2001 Pan-American Champion
15x North American Grappling Association Champion
3x North American Grappling Association Superfight winner
3x Copa Atlantica Champion
Grapplers Quest Champion
Victory at Valley Forge Superfight winner
In this short interview, Danny will talk about his first professional mixed martial arts fight, some of the benefits of Jiu-Jitsu he's experienced in his own life, and his insights into training.
Hi, Danny. Just to start the interview off, can you give us some background information on yourself?
I'm 25 years old, born and raised in Philly. I'm 5 foot 8 and I compete at 160 lbs (walk around at 175 lbs).
Can you tell us a little bit about your Brazilian Jiu-Jitsu (BJJ) background?
I've been doing BJJ for 10 years now. I am a purple belt and I got it from Renzo Gracie in August of 2000. During this time, I have trained with Pat Militich and his team, Sergio "Bolao" Souza, Jared Weiner, the Lehigh wrestling team, Gracie Barra, Brazilian Top Team, Team Behring, the Machado brothers, Fernando Vasconcelos, and many others.
You've obviously had a lot of success in competitions. You must've been very athletic growing up...
Haha, I am not athletic at all. I am not really strong or really fast. I just loved BJJ and trained very hard and got to where I am today. When I first started, I was a 220lb, 15-year old kid. Five years later, I had lost 70 lbs and won the Pan-Am Championships.
So you didn't play any sports in high school?
No, I didn't. I hated any sport with a ball.
You recently competed in your first mixed martial arts fight. Can you tell us about your training for that and how the fight went?
I moved out to Iowa for 6 months and trained with the famed Militech fight team. I trained 5 days a week, mornings and nights. I would train thai boxing on Mondays and Wednesdays, Jiu-Jitsu was Tuesdays and Thursdays, and cardio and weights in the mornings. I was in the best shape of my life for that fight and won by armlock in the second round. My opponent was a tough guy and I took some shots but the training paid off.
How important do you feel your Brazilian Jiu-Jitsu background was in your victory and in mixed martial arts competitions in general?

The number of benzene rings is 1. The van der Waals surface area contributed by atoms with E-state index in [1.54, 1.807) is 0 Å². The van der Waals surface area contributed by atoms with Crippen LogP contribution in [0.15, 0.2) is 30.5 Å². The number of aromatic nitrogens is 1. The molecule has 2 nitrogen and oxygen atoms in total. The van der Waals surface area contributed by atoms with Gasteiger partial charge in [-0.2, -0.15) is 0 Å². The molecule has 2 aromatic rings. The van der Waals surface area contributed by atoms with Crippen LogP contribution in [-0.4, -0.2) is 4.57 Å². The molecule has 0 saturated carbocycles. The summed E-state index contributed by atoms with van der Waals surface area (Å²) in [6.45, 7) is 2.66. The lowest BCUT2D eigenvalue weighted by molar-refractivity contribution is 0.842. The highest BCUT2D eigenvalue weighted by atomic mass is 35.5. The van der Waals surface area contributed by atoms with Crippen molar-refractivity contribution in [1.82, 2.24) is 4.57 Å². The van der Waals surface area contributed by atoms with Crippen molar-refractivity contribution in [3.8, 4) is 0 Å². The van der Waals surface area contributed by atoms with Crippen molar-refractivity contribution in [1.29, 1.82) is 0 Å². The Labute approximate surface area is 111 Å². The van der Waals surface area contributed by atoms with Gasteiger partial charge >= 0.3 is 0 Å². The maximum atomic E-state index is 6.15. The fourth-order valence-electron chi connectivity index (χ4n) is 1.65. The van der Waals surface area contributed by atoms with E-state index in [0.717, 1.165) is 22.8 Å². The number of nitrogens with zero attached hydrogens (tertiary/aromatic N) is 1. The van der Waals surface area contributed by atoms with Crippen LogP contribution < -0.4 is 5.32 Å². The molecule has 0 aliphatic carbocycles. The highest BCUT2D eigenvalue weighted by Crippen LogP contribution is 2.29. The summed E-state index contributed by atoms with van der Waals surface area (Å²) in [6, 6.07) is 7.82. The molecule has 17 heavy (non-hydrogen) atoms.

BJJ was what I won the fight with. It's my main style and without it, I'm not sure I could have won my fight. BJJ for MMA is very important. There is no way around it - you have to have it! All the best fighters train in Jiu-Jitsu, that says it all.
Have you ever competed against heavier people? If so, how did you do?
I have many times. I didn't win them all, but I have won more then I have lost! I like facing heaver opponents, it's a challenge.
Technique is everything in BJJ. This one time, I competed in the Grapplers Cup tournament and they had no one in my weight class. I entered the advanced super-heavyweight division for people weighting over 200 lbs. The first guy I faced was 6-2 and weighed 240 lbs; I armlocked him in just under 2 minutes. I lost the next match but managed to beat a guy that was 6 foot and weighed 225 for 3rd place. I weighed in at 145 lbs!
You have lost a lot of weight doing BJJ, 70 lbs you said. Have you noticed any other benefits to training?
Weight loss is one. Self-defense is another. Then you have discipline, which helps in life. Jiu-Jitsu teaches you that hard work solves a lot of problems. That is something that stays with you not just on the mat, but in day-to-day life.
Do you have any advice for people just starting out?
Drill a lot and master the basics. Watch a lot of videos (buy them from www.onthemat.com) and try to imitate what you see the top guys do in their matches. Take small steps and you'll improve.
Thanks for your time Danny. Any parting words?
I would like to thank my sponsors: Howard Combat Kimonos, who has been backing me up since I was a no name blue belt; OnTheMat.com for always giving me a place to stay in Brazil and hooking me up with the best BJJ videos; Cascagrossa for all best MMA gear - I love the sweatshirts they have. I would also like to thank all my good friends, who stuck by me through both good and bad, Julius Park, Phil Weslow, Dan Simmler, Amie Turton, Nelson Afanador, Joe VanBrackle and most of all, Mom.
Big thanks to Danny for his time. We'll be seeing a lot more of him at 88 Brazilian Jiu-Jitsu in the coming months!